By Jonathan Santlofer
Nate Rodriguez is a police caricature artist for the NYPD, and his luck fee is excessive, with one out of 3 of his drawings resulting in an arrest. but if he's confronted with an strangely proficient killer, he realizes that he can have met his fit. For this killer is a guy greatly like himself–a guy who sees and thinks in photographs. A killer who leaves drawings on the crime scenes depicting his murders in chilling, gory–and prescient–detail.
As Nate's photographs turn into a growing number of actual photos of the madman–the killer unearths how to scouse borrow Nate's images after which imitate Nate's personal hand. The conflicting proof leads the police to suspect that Nate himself may be the killer and pushes Nate right into a scary cat and mouse chase for his quarry. lifestyles and dying, artwork and artifice have by no means been so vividly sure jointly.
Jonathan Santlofer pushes the bounds of the mystery to new heights with this masterful mixture of artwork and suspense. With sequential sketches that trade during the text–first the killer's, then Nate's–Santlofer teases us with impossible to resist clues and mental information introduced in a hugely unique way.
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Extra resources for Anatomy of Fear: A Novel of Visual Suspense
What can I say? ” “I don’t know. It’s something I could always do, draw from memory. ” Something about her question made me start back on a cuticle. “Right, but those are faces you’d be familiar with, that you’d seen. ” “It’s mostly the training, but . . ” I glanced at my cuticle. It was bleeding. I shoved my hand into my pocket. “I don’t know, not exactly. It’s some sort of . . ” “Like between a shrink and a patient—you know, the Freudian thing? But maybe that’s the wrong word. ” I looked at Terri Russo, her good bone structure, smooth skin across her frontal eminence, the beautifully arched brows over her supraorbital, the nice sharp angle of her mandible, and smiled.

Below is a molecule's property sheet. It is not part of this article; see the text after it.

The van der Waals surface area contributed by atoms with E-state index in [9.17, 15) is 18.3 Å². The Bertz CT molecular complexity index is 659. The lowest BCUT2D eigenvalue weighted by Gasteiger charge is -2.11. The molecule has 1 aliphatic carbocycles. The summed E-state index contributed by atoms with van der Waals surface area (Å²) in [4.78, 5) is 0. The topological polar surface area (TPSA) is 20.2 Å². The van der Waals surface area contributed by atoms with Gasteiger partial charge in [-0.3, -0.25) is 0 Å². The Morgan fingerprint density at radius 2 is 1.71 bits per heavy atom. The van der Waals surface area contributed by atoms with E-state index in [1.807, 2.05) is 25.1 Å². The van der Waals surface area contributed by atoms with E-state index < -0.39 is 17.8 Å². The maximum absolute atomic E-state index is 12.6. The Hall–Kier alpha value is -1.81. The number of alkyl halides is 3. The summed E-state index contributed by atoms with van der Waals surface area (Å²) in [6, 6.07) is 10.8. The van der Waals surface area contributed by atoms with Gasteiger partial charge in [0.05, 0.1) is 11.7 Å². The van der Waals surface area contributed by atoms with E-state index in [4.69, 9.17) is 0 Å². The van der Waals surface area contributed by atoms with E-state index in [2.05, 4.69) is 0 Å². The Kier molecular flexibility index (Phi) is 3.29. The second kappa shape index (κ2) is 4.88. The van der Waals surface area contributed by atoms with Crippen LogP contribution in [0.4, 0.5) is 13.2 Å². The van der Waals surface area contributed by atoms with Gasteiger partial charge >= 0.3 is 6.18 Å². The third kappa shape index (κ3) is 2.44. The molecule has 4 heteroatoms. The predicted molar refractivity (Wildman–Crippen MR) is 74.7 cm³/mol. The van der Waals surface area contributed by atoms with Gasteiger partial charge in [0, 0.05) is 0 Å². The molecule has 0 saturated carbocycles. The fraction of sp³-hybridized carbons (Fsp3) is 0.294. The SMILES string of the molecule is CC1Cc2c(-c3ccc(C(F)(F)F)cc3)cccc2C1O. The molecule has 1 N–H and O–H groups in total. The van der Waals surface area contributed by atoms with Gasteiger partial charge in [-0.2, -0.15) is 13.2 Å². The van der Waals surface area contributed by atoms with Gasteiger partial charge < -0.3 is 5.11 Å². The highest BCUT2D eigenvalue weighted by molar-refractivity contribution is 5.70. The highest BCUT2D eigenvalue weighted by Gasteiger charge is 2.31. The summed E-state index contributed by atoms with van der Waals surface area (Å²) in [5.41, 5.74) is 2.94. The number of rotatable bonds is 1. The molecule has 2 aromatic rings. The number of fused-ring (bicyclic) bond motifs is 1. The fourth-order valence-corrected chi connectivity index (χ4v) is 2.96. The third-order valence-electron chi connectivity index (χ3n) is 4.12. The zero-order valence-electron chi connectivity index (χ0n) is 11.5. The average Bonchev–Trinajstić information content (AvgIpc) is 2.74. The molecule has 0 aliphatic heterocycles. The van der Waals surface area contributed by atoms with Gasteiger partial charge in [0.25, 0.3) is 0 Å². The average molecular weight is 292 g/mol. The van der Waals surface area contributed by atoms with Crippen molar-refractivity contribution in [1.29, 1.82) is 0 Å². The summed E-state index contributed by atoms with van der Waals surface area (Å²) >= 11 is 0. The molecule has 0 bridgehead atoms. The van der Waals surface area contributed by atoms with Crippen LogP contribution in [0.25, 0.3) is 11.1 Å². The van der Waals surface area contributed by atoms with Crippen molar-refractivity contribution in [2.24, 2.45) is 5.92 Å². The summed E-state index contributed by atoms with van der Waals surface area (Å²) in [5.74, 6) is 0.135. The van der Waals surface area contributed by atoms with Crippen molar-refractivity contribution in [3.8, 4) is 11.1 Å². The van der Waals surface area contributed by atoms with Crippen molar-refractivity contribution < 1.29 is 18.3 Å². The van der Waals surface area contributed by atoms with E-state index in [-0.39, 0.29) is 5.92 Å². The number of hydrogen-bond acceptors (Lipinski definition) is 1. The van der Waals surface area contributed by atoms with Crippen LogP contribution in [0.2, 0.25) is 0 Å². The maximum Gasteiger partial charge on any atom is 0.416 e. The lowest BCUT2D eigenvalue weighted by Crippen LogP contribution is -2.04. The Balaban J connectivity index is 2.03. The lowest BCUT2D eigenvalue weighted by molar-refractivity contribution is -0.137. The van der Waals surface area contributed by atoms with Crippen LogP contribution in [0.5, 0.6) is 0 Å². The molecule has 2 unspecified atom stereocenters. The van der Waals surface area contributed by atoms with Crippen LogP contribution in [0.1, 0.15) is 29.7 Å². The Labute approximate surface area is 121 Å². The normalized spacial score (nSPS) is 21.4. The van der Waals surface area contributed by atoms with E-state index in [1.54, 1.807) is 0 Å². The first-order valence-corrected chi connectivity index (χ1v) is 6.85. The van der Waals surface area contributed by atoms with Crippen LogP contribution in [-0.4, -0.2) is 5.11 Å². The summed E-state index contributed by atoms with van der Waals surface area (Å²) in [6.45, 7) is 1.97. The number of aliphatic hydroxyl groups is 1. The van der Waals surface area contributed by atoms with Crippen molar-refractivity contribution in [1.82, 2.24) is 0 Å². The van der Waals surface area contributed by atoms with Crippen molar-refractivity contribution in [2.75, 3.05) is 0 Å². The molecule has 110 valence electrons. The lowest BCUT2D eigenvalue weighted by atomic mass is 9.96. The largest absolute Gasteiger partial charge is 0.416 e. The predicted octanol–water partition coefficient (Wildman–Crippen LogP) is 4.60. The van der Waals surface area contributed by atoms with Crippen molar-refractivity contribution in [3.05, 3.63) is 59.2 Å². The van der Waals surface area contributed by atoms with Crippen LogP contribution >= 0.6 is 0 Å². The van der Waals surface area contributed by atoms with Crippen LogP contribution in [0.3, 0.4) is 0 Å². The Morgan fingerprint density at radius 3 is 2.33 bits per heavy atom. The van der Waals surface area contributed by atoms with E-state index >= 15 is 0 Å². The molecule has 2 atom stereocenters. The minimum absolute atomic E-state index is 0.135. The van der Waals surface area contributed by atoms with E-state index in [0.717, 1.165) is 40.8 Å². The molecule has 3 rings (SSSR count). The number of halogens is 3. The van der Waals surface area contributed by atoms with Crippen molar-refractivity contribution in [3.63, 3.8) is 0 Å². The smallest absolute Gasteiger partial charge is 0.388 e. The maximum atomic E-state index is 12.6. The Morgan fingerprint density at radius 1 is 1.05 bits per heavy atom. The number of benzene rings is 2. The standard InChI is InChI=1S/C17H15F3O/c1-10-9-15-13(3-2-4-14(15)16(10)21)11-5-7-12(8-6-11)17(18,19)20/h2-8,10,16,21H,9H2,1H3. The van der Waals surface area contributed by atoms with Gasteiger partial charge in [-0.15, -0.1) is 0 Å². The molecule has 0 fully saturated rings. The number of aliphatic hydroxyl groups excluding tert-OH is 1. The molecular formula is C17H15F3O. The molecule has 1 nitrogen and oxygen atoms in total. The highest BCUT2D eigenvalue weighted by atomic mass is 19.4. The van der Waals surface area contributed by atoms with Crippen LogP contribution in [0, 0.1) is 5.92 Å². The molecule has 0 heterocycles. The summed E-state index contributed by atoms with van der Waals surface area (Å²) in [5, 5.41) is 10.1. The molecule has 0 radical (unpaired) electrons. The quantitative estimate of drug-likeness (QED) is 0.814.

Good-looking but tough, at least that’s how she’d seemed when I’d handed over the police sketch I’d done for her, which had led to her capturing a perp, which in turn led to her promotion, or so I’d heard. She never told me. It wasn’t like I was expecting a gift-wrapped thank-you, but a call wouldn’t have killed her. The door was ajar and Russo was pacing back and forth. I caught a few glimpses of her tight jeans and black tee. She was letting her hair down, combing her ﬁngers through it, and it reminded me of 30 JONATHAN SANTLOFER a pastel by Degas, one of the artist’s Bathers.
About a week after the attack I read a piece in the New York Times by a psychiatrist who said denial was a necessary part of human existence and I took refuge in that, and understood what he meant because I’d practiced it from a fairly early age and had, apparently, become very good at it. So now I focused on a handful of crocuses that had bravely pushed up through a light dusting of snow in the center of the walkway, and took them as a hopeful sign that spring would come and that all was right with the world, that Inle had gone to work healing, as my grandmother would say.